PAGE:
The interview leads to the inevitable issue of rent laws, the mention of which immediately spurs Mr Calleja to comment that anything done in this regard should be encouraged. "Should a plausible solution be found for the present situation, we would be the first to applaud the government. Frankly speaking, the utilisation of empty dwellings would go a long way towards diminishing the constant request for new development."

This is even more pertinent since statistics claim that empty dwellings hover around the 30,000 mark. He points out that action would reduce the continuous sprawl threatening the Islands and suggests incentives to regenerate certain areas plus legislation which would help channel investment towards the rehabilitation of old abandoned buildings.

The topic of quarrying also presents itself for discussion and the Chairman confirms that no permits for new quarries have been issued and that only extensions to present established quarries can be granted. The Authority has established that no new quarries are planned for the next five years, whilst 10 quarries are licensed to receive construction material which would otherwise have been dumped in Maghtab.

"One has to look back in history to see how this area has developed. From a point in time when quarry workers just worked with a pick-axe and a donkey to cut stone and required a mere license issued by the police to quarry their own land, we have a reached a time when technical improvements are constantly urging us to catch up with what is actually happening. And we have to keep a constant vigilant eye on our very limited resources."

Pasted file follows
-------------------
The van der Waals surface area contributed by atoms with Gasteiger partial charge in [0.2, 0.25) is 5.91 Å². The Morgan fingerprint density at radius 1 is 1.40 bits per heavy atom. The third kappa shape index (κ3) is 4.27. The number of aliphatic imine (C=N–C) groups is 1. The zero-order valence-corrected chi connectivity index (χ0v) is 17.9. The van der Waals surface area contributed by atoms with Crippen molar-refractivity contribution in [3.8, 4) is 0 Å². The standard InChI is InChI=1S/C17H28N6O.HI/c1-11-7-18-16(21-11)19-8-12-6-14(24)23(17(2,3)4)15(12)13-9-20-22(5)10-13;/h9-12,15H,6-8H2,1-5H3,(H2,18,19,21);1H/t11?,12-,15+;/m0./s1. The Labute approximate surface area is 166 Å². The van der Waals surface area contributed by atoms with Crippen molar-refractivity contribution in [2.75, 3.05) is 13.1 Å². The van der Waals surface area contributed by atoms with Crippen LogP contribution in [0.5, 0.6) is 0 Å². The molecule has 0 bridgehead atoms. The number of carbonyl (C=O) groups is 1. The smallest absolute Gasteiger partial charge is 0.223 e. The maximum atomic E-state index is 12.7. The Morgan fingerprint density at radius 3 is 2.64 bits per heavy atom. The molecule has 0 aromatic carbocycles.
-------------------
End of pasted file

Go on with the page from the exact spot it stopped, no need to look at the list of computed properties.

He refers to the many complaints that are lodged in, regarding operations in quarries. "One has to understand that quarries are dynamic places and we cannot stop them functioning. We can only mitigate."

While complaints revolve around infringements of pre-set conditions, he notes that many times the complaint may involve excessive dust which needs to be watered down. "Most quarry owners do follow suit and carry out the exercise required to keep the dust at bay. But once another loaded truck passes through the quarry’s entrance, things got back to square one and it is not so simple to keep such a situation constantly in pristine condition."

Mr Calleja notes that one cannot visit a butcher without seeing blood and the same may be said of quarries. "No quarry is free from dust. We monitor activities and request a number of conditions such as clean approaches and watering down of truck tyres, the keeping of aggregate bins and adequate dust traps."

Mr Calleja adds that an independent consultancy agency has been commissioned to study acoustic levels being emitted by building sites, while noise levels involving explosives have already been established. Explosive blasts are actually monitored by the Authority through a contract requisite.


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Editor: Saviour Balzan